Executive Director's Corner

Are rural infrastructure serving their purposes?

Posted on March 04, 2013 09:31:39 PM (Business World)

Are rural infrastructure serving their purposes?


TALK TO development agents, politicians and the public at large and they will agree that irrigation and farm-to-market roads (FMR) are key rural infrastructure. I agree and disagree. Let me explain. –
Theory and good practice expound that irrigation has large development benefits. Irrigating rain-fed areas provides economic benefits to the farmers and to Philippine society.

First, more areas can be planted. With adequate water, the land can have two crops a year, instead of one. Second, better water supply and control will raise crop harvest per hectare. Today, official data show that there are about 1.7 million hectares of irrigated lands in the country, and in 2012, some 3.2 million hectares of rice were harvested.

What about farm-to-market road? Theory and good practice also show that it has several economic benefits to the farmers.

First, it opens new lands for cultivation. Second, it makes transport costs lower which will lift farm prices and lower cost of farm inputs like fertilizers. These enhance farm profits. Third, better roads connect rural communities to better education, health and agricultural support services. Fourth, good roads will mean more competition among the traders and input suppliers. I have seen the impact of good roads in rural Thailand in the late 1970s, Malaysia and Taiwan in the 1980s, and Vietnam in 2012.

An actual case in the Philippines was my village in Panabo, Davao del Norte. Many decades ago, the road connecting to the national road to Davao City was in terrible shape. Rains bring large puddles that become large pot holes, which slow down the speed and increase vehicle operating costs. Only traders with 4×4 trucks can enter the barangay during the rainy season. A better road plus a bridge later connected the village to the town. The vehicle traffic increased and farmers could bring their produce to the town center

Irrigation works when well-designed and built to specifications will normally pass the test of economic viability. They will also pass when there is an assurance of good maintenance, the areas are planted, and generate good yields. Incidentally, irrigation is not only for rice but also for other products such as vegetables. Meanwhile, FMR enhances connectivity to markets.

The questions to the local governments and national agencies are: (a) Where are the assurances that irrigation works and FMR will be built to specifications? (b) Are there independent parties that monitor the quality of civil works? (c) Where is the assurance that good maintenance will be undertaken?

Certainly if the projects are not well-designed and there are “cutting corners” in construction, the infrastructure will not last. One flashflood can wash away a diversion dam, and one rainy season can destroy an FMR. These concerns are more pronounced now with climate change.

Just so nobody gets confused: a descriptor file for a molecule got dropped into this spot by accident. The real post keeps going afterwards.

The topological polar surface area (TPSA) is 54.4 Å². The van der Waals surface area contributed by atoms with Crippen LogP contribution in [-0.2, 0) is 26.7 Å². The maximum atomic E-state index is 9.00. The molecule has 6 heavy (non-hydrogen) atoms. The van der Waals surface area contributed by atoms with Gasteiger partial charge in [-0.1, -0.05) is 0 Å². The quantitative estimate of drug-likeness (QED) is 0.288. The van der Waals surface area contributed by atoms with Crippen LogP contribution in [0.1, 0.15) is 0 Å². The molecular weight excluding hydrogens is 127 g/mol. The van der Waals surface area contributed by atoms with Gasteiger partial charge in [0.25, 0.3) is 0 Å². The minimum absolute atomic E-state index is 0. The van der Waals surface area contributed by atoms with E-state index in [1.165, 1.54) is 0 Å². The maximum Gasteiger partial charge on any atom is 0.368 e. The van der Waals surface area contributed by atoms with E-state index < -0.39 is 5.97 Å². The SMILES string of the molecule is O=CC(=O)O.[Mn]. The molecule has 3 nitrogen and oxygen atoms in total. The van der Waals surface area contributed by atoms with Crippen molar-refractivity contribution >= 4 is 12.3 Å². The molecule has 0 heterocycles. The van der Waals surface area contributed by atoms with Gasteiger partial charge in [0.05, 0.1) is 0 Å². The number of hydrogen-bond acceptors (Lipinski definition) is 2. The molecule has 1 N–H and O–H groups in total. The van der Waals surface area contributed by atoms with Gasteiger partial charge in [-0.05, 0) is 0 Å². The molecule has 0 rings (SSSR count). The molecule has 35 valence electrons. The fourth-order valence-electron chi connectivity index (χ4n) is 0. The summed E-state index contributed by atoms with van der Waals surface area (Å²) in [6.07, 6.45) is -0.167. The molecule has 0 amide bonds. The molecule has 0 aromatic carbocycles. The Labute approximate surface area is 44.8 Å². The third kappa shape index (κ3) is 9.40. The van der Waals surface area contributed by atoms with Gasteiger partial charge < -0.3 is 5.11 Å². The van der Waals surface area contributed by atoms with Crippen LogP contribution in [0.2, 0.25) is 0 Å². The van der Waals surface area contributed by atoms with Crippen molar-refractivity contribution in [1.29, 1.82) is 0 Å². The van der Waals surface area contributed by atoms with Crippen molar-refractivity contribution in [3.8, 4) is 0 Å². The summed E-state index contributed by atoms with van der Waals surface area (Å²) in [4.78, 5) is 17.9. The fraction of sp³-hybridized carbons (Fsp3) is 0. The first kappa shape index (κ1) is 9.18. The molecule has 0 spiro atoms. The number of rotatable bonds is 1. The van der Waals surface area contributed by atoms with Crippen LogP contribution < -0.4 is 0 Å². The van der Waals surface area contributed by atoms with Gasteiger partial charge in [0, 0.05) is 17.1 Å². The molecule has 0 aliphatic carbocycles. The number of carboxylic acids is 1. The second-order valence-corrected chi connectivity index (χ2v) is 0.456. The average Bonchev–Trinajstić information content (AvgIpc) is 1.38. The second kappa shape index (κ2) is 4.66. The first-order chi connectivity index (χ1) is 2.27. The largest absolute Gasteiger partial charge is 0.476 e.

In my view, quality checks of irrigation and FMR projects are important. Foreign-assisted projects mandate quality control. But for irrigation, they comprise only 20% of the total irrigation budget of the Philippine government in 2012: a large chunk of the budget went to locally-funded irrigation.

Tracking of the FMR budget has been extremely difficult because the allocation is based more on congressional districts rather than needs analysis. The question is who decides the priority projects in each district? Are there verifiable and quantifiable data to support the economic investment?

We cannot turn a blind eye to these practices of unsound economic criteria and poorly built infrastructure. Short-lived infrastructure due to poor quality will have never-ending rehabilitation. Society loses as the roads network will not expand because of these problems.

The plan of the administration for geographic tagging of projects using satellites or Google earth for project monitoring is a welcome development. They are also giving serious thought to road connectivity. We are not talking peanuts here. We are talking of nearly ₱25 billion a year for irrigation and at least ₱5 billion a year for FMR. Thus, a good monitoring and evaluation system is vital.

In conclusion, irrigation and FMR projects are vital cogs of agriculture development if they are well-located, well-designed, well-constructed, and well-maintained. If not, they can be a massive waste of limited resources.

(The article reflects the personal opinion of the author and does not reflect the official stand of the Management Association of the Philippines. The author is the executive director of the Center for Food and AgriBusiness of the University of Asia & the Pacific. Feedback at [email protected]. For previous articles, please visit map.org.ph)

Originally posted at http://www.bworldonline.com/content.php?section=Opinion&title=Are-rural-infrastructure-serving-their-purposes?-&id=66735